Man Charged With Burglary of Peters Township Home
January 17, 2019
A man from McMurray was jailed after he allegedly broke into a Peters Township home in early January. The man is accused of stealing guns, electronics, power tools, and more than $7000 in jewelry.
The man, identified as Noah Aloysius Farkas, age 27, of 123 Elm Grove Drive, was allegedly seen by several of the neighbors as he walked around his street, as well as Maplewood Drive and Thompsonville Road on January 4.
Between 8 AM and 3:30 PM that day, one of the homes on Thompsonville Road was burglarized. According to police, Farkas allegedly stole a gun safe and two handguns, along with $7375 in jewelry from that home. He also allegedly stole $950 in cash and gift cards, $2650 worth of electronics, power tools, and numerous video games.
According to police, Farkas sold a portion of the jewelry to a pawnshop in Pittsburgh. The victims were able to identify the items.
At that time, police searched Farkas's residence and found some of the other items that had come up missing.
Farkas faces charges of burglary, theft, and receiving stolen property. He was brought before District Judge Jesse Pettit on Tuesday for an arraignment, and jailed on $100,000 bond.
It’s hard to say what will happen in this case. Burglary is a felony, and since Mr. Farkas broke into someone’s home, that makes it a first-degree felony. I don’t know if anyone was home at the time of the theft, though given that it happened during the day, the place was likely empty of residents. That doesn’t make a difference, though. Regardless of the occupation of the home at the time of the crime, the burglary is a first-degree felony. If he is convicted, Farkas could pay fines of up to $25,000 and spend as many as 20 years in prison.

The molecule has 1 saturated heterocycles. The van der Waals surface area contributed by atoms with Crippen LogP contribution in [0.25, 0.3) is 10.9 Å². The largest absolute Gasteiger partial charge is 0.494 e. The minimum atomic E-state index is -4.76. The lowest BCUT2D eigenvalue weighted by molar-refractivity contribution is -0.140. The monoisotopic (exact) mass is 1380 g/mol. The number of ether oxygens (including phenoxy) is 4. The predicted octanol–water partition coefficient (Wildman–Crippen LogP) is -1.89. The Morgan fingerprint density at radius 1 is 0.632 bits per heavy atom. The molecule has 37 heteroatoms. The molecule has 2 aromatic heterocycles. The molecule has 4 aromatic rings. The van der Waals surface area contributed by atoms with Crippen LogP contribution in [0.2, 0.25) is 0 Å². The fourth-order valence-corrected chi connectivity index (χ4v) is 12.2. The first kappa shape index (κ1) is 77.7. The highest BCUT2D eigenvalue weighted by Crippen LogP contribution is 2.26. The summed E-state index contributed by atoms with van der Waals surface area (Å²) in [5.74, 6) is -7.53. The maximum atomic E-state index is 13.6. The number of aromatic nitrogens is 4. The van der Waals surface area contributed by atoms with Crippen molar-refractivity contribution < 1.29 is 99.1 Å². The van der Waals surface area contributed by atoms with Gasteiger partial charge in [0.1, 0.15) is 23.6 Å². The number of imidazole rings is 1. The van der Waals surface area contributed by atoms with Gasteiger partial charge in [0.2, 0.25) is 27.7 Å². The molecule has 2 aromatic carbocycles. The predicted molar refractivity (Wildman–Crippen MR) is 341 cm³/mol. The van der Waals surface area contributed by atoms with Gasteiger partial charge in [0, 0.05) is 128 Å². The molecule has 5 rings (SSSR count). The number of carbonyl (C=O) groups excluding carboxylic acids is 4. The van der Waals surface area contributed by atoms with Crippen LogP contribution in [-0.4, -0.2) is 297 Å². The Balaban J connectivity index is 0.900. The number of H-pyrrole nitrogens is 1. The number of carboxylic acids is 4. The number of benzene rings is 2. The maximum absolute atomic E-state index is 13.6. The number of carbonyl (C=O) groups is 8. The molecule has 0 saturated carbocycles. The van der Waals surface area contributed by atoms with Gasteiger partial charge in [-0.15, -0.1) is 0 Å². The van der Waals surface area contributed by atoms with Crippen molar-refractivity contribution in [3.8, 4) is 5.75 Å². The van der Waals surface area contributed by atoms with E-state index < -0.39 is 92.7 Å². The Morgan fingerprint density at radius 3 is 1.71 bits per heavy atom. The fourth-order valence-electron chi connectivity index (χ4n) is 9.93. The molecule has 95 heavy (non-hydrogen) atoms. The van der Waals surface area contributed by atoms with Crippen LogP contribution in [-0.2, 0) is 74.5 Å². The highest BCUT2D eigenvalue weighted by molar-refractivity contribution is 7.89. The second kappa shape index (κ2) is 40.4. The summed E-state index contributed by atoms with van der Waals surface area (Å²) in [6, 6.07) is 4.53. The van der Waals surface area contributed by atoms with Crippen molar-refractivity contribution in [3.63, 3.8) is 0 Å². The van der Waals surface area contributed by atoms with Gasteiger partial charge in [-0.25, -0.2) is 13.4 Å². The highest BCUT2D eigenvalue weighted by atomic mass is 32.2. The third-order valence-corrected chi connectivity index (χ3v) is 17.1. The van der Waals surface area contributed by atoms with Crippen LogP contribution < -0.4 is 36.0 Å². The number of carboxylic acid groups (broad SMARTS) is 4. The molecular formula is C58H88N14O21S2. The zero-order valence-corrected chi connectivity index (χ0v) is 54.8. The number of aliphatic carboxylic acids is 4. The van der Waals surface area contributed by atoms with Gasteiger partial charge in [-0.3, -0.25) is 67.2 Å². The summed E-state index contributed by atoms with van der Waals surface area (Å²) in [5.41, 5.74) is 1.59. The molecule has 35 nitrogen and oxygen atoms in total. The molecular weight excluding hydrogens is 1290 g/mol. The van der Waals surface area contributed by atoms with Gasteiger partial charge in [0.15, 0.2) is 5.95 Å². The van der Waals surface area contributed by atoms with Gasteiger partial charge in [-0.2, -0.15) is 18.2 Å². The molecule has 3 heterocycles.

The theft and receiving stolen property charges are very similar, with the latter being a method of the former. It’s not unusual for police to file multiple charges against a person, in the hopes that something sticks. Consequences for the charges vary, and given the high dollar value of the stolen items, I can see these charges also being felonies, though the potential jail time for theft is not as long as for burglary.
It may seem like Mr. Farkas’ goose is cooked, but a motivated attorney with experience will be able to identify ways to get the charges reduced or dismissed. For example, what proof do prosecutors have that Farkas is the one who stole the stuff? Sure, he took it to the pawn shop, apparently, but that doesn’t mean he did the stealing. And, who said the guy at the pawn shop correctly identified Farkas as the person who brought the jewelry in, anyway? Even if the case should go to trial, a good attorney can raise reasonable doubt in the jury, which will lead to a not guilty verdict or a dismissal of charges. Of course, a plea deal might be reached before the case gets to trial. In any case, Mr. Farkas has a long row to hoe before this is all over with.